Religion, social movements, and zone of crisis in Latin America
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Based on the outcomes of a three-year project led by Boston University’s Institute on Culture, Religion, and World Affairs (CURA), this Issues in Brief explores the connections between religion and social movements in Latin America, especially in areas where efforts have been made to expand citizens’ rights and institute reforms to improve social justice. The authors use examples presented by collaborating scholars at the project’s conferences to show how religion is, in fact, an intrinsic part of everyday life and has played an important role in both revolutions and evolutions toward democracy in the region. They argue that any assessment of where Latin America has been and where it is headed must understand and consider “the multiple roles played by religion as citizens fight for new rights and reshape democratic politics.”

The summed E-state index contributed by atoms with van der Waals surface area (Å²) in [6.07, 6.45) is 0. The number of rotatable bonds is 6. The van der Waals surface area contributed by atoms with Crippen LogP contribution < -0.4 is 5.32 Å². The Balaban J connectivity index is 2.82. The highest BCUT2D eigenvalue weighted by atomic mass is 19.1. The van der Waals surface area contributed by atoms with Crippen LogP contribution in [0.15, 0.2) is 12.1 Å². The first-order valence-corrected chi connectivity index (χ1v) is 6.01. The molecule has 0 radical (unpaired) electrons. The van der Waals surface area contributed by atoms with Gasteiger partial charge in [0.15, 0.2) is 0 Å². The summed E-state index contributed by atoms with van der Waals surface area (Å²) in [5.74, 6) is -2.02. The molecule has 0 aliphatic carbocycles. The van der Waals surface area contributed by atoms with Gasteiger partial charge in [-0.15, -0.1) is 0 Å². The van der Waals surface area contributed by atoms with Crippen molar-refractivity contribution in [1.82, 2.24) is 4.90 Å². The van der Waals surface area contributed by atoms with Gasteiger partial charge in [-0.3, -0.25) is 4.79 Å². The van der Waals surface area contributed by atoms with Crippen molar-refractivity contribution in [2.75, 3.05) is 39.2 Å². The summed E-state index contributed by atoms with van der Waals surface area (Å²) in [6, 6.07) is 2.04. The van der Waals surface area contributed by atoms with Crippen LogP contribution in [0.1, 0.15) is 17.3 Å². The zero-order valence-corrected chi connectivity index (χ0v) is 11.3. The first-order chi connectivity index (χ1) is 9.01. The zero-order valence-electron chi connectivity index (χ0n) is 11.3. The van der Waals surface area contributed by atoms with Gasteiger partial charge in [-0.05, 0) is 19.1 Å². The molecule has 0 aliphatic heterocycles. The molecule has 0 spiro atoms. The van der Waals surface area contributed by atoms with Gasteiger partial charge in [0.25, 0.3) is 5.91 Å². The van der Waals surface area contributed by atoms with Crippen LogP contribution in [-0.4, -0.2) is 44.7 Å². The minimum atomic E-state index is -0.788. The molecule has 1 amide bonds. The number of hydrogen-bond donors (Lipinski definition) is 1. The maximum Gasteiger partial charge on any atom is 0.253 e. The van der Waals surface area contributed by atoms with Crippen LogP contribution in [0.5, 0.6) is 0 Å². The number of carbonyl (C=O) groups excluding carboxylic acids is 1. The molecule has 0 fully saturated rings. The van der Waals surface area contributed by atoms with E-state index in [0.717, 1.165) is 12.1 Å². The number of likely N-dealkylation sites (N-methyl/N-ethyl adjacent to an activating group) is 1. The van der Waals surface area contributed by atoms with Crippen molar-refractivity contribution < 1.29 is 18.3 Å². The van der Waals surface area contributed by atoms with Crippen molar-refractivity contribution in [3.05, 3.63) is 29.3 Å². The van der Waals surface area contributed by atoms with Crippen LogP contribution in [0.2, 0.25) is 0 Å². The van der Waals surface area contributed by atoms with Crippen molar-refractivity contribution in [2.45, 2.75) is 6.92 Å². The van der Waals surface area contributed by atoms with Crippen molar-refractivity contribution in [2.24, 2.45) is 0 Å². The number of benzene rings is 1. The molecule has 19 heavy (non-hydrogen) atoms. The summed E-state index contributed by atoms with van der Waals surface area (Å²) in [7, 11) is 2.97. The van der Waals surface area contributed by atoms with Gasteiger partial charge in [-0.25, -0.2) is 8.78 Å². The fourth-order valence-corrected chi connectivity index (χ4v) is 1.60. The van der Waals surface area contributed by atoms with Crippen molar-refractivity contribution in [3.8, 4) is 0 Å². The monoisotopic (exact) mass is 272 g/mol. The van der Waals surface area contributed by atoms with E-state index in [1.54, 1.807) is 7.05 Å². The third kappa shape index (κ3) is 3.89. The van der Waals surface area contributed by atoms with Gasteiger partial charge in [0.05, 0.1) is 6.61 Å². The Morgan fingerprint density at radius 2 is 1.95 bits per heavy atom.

This repository item contains a single issue of Issues in Brief, a series of policy briefs that began publishing in 2008 by the Boston University Frederick S. Pardee Center for the Study of the Longer-Range Future.